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This is the Normal Probability Plot I've obtained for some data:

plot

As you can see the points seem to osciallate, as in a period, around the line of slope 1 and passing through the origin. I've obtained this plot by trying to fit a simple linear regression model. Can I deduce from this peculiar behaviour (just as an Anzat, or a guess, waiting for further tests) that this can indicate that there is a polynomial relationship? (for example the grade of the polynomial might be equal to the number of times the oscillation crosses the line)

Or otherwise, what does this suggest? That there is a trigonometric relationship?

Edit

Basically Ive fitted a linear model data.lm <- lm(y~x, data=data) , then Ive created the standardized residuals data.lm$sr <- rstandard(data.lm) and finally plotted the qqplot qqnorm(data.lm$sr) and I've added abline(0,1)

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  • $\begingroup$ It may be random, or it may be a degree of clustering in your residuals. One possible cause could be some rounding in your original data $\endgroup$ – Henry Apr 12 '17 at 20:42
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    $\begingroup$ I think you're reading way more into your small sample than you have evidence for; those little wiggles do happen with random data. You may have somewhat shorter tails but even that can happen sometimes. See here (where even in larger samples, plots g, i and u among others show such wiggles); also see here which gives advice on reading the plots $\endgroup$ – Glen_b -Reinstate Monica Apr 13 '17 at 1:44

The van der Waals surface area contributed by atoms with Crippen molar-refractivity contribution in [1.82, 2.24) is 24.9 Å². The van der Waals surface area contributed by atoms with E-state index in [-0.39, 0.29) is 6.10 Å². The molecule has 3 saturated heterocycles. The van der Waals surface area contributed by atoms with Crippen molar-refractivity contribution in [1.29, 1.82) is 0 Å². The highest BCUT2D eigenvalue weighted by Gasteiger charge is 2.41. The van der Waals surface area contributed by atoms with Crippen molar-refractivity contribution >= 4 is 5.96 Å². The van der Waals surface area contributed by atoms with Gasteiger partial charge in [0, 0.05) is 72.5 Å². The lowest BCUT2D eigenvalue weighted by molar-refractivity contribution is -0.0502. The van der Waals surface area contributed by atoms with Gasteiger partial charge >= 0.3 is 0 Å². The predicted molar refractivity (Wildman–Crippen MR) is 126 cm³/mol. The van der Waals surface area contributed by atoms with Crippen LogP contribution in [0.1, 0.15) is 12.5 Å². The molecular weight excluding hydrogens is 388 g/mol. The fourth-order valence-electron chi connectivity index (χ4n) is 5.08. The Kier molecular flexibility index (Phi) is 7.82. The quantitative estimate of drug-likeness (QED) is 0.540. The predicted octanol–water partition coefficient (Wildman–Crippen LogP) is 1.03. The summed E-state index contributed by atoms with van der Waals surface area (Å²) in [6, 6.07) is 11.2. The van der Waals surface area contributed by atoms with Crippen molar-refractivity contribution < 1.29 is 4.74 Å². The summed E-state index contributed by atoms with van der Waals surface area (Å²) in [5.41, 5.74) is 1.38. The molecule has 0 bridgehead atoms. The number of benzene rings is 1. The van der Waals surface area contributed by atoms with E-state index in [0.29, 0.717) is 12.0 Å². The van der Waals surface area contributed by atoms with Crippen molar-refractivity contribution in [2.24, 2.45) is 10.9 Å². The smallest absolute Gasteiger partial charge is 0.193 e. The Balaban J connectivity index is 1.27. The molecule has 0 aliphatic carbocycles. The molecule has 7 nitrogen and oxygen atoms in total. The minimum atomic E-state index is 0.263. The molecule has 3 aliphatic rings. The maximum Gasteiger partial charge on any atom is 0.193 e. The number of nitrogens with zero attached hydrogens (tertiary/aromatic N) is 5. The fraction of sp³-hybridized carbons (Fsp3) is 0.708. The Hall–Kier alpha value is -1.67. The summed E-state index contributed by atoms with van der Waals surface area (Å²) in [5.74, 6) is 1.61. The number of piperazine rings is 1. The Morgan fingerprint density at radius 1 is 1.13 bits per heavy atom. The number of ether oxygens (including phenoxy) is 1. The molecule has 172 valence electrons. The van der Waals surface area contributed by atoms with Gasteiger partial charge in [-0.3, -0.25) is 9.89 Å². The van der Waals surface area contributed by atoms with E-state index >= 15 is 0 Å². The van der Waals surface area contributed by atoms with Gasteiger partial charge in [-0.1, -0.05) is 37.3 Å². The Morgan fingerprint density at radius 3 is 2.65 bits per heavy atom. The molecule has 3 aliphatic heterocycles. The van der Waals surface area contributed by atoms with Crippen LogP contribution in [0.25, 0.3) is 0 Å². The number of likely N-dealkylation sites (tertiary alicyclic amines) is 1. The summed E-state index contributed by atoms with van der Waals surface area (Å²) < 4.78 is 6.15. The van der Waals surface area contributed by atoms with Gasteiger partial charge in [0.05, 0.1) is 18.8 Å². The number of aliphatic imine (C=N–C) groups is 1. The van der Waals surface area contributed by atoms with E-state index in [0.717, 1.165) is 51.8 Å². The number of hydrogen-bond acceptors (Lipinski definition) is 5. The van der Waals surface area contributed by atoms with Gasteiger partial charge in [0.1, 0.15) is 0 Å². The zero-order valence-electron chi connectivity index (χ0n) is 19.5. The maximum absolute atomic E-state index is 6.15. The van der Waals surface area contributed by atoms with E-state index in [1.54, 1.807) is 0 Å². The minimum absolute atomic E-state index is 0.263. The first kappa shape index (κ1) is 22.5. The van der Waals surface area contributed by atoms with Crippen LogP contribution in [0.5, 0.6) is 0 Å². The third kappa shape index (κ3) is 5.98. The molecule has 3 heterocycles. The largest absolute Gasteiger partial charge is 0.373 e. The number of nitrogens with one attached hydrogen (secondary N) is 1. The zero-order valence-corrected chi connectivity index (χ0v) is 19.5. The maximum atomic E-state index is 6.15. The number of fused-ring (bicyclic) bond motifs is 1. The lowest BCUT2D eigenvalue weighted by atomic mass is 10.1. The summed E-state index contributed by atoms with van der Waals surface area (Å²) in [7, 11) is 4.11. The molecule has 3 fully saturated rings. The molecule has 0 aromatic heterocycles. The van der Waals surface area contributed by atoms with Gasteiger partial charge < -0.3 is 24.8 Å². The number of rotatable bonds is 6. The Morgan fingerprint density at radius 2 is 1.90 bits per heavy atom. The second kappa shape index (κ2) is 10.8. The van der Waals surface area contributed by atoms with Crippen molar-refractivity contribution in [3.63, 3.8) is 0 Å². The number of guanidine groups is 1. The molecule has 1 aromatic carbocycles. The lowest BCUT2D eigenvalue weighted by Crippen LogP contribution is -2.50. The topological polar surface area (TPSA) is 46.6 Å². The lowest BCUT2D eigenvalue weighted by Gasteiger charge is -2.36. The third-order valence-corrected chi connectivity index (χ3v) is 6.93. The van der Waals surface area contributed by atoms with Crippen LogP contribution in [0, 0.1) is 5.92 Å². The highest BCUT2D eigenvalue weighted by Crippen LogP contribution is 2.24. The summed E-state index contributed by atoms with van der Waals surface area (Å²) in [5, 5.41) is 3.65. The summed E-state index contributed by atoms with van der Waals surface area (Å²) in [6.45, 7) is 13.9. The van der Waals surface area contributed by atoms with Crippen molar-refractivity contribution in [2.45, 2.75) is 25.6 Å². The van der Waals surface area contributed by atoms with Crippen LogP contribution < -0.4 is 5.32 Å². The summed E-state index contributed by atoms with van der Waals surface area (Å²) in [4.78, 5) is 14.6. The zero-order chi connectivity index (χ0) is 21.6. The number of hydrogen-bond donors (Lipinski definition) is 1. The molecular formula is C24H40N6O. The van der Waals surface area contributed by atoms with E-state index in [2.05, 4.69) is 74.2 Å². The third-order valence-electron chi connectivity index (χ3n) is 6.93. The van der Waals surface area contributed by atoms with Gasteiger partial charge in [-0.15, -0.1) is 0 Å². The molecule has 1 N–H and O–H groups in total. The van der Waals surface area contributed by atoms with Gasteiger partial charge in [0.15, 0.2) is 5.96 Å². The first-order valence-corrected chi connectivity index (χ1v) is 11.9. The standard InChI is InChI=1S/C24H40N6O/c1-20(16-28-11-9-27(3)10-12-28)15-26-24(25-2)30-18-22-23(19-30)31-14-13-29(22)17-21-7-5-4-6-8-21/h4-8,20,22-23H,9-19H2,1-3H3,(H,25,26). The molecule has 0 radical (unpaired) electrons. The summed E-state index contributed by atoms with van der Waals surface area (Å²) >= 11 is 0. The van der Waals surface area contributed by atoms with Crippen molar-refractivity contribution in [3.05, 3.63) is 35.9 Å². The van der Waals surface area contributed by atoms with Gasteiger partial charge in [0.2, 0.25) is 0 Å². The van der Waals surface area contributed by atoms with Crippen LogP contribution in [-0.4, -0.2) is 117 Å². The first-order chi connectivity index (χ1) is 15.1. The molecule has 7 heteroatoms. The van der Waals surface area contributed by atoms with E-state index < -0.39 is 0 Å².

• $\begingroup$ @Henry Actually there is some rounding involved in the acquisition of data! $\endgroup$ – Euler_Salter Apr 13 '17 at 2:40
  • $\begingroup$ ... probably worth mentioning in the question. It looks like you have 3 pairs of duplicated values. $\endgroup$ – Glen_b -Reinstate Monica Apr 13 '17 at 2:54
  • $\begingroup$ @Glen_b where do you see that from? $\endgroup$ – Euler_Salter Apr 13 '17 at 8:42
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It is true that a qq plot from a multimodal distribution would look like this (with bumps), but assuming that none of the points in the picture are on top of each other, you only have 29 data points. The data could easily be normally distributed and yet have a qq plot that looks just like this. To check, you can simulate data sets of size 30 from a normal distribution and make qq plots of them.

Here are 16 which I made with the commands

for (i in 1L:16){x<-rnorm(30);qqnorm(x);abline(0,1)}

enter image description here

By coincidence, in this case the bottom left hand plot looks very much like yours!

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    $\begingroup$ +1 ... though I guess you mean "multimodal" in the first sentence? (you might enjoy the first answer I linked in comments above) $\endgroup$ – Glen_b -Reinstate Monica Apr 13 '17 at 1:45

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